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Thank you, Josh Silver. - 87%

Hellish_Torture, November 17th, 2014

If you have a consistent knowledge about 80’s metal and hardcore, you’d surely know something about the New York scene, where countless bands spawned everyday and where the incests between thrash metal and hardcore punk began to be practiced: bands like Cro-Mags, S.O.D., Nuclear Assault and Agnostic Front are essential for the birth of “crossover thrash”.

Especially, a sort of little, overlooked “sub-scene” was polarized around Brooklyn, and more specifically around the figure of Peter Steele and his pals. The Brooklyn scene had his fulcrum in the historical local “L’Amour”, where countless thrash/hardcore bands used to play in the 80s, and Carnivore was the most revered name. But, in the early 90s, the music scene began to change drastically. Thrash metal collapsed on itself: most bands broke up or changed style in order to adapt and survive, often achieving the total opposite goal. Often, from the ashes of certain bands, other bands were born: Crumbsuckers fell into obscurity, and then came Pro-Pain; Carnivore disbanded, and then Peter Steele formed Type O Negative. On the other hand, hardcore was definitely in a renewal phase, going for a “groovier” approach than before and flirting with some of the dirtiest, slowest and grooviest metal subgenres. This was the time when the hardcore/rap metal legends Biohazard came out from Brooklyn, reaching international fame and re-designing the coordinates of both hardcore and metal.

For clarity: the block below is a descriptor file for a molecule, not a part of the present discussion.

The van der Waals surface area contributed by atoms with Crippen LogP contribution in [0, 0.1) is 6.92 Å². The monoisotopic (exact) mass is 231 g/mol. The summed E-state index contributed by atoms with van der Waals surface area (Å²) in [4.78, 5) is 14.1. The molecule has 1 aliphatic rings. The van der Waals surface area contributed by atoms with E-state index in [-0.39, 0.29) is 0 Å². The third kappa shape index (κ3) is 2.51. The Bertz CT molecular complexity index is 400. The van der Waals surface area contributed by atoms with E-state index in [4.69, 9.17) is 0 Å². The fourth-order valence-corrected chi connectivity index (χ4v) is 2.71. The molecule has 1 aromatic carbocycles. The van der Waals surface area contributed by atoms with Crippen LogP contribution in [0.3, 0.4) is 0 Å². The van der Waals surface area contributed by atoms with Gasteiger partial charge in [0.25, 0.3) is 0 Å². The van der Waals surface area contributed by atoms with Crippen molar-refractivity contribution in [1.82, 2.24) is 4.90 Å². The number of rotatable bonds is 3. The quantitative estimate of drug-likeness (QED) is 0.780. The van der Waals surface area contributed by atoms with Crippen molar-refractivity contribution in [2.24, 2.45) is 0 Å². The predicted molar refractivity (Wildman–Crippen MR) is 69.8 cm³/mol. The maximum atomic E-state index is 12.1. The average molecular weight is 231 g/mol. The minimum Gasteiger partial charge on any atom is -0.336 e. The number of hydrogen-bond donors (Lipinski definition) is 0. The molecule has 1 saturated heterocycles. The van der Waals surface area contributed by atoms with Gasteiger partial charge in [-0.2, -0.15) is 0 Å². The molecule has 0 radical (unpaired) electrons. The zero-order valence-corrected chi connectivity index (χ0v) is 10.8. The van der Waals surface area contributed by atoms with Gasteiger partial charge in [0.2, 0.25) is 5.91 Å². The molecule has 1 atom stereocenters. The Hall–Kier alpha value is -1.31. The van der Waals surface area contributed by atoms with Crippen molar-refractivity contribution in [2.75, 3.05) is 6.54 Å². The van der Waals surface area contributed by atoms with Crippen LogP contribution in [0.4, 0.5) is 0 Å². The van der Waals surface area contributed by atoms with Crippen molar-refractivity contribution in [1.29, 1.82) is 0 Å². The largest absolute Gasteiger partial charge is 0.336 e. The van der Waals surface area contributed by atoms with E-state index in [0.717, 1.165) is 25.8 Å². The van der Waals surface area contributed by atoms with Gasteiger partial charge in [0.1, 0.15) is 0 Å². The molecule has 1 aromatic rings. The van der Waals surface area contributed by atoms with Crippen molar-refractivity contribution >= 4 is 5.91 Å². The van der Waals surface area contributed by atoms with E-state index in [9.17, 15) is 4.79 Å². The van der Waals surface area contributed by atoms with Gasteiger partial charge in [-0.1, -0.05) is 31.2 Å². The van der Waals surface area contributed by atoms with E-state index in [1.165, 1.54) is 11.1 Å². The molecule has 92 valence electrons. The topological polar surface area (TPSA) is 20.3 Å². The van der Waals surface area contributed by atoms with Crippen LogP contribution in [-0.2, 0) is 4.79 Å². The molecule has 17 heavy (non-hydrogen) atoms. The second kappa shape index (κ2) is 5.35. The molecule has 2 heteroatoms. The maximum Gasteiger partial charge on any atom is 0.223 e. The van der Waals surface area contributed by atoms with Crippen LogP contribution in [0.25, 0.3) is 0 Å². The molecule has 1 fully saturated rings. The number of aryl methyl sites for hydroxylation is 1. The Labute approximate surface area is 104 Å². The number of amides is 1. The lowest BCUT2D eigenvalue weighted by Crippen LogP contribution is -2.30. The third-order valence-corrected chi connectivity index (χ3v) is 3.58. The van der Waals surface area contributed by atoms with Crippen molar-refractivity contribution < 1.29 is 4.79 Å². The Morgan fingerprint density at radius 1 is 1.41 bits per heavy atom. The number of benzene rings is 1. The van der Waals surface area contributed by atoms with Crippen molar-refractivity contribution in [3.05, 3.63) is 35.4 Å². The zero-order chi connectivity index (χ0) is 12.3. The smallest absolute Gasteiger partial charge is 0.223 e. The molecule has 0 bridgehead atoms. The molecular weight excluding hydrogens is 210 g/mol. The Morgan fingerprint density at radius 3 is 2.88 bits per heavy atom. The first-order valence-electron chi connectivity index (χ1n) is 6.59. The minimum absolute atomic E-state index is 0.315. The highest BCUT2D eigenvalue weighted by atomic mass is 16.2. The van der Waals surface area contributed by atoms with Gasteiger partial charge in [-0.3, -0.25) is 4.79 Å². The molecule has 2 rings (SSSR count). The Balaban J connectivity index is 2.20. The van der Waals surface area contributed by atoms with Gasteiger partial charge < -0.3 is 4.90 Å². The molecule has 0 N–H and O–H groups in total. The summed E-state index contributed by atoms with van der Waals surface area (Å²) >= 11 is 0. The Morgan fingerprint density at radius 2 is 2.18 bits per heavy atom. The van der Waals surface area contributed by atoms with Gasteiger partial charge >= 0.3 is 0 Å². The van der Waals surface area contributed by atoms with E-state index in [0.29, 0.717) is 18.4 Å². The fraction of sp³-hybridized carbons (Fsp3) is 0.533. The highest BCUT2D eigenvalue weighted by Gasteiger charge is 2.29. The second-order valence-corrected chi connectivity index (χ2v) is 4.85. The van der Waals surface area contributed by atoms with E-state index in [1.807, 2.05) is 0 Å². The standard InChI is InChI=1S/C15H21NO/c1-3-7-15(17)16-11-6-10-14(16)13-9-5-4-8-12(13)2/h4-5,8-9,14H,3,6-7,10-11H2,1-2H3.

The collapse of the 80’s metal wave created a big sense of discomfort, depression and resignation, and this is what brought the Brooklyn scene to generate new acts such as Type O Negative and Life of Agony. The latter are obviously less known than the former, but both bands are deeply bonded by a sense of mutual collaboration: Life of Agony contributed in the creation of the monumental masterpiece “Bloody Kisses”, and their lineup featured Type O Negative drummer, Sal Abruscato (who was soon constricted to leave his main band, in order to focus more on this new project). And, in addition, Life of Agony’s debut, “River Runs Red”, was produced by Type O Negative keyboardist Josh Silver. And, being a very overlooked release in comparison to “Slow, Deep and Hard” or “Bloody Kisses”, I’d like to spend some words about it.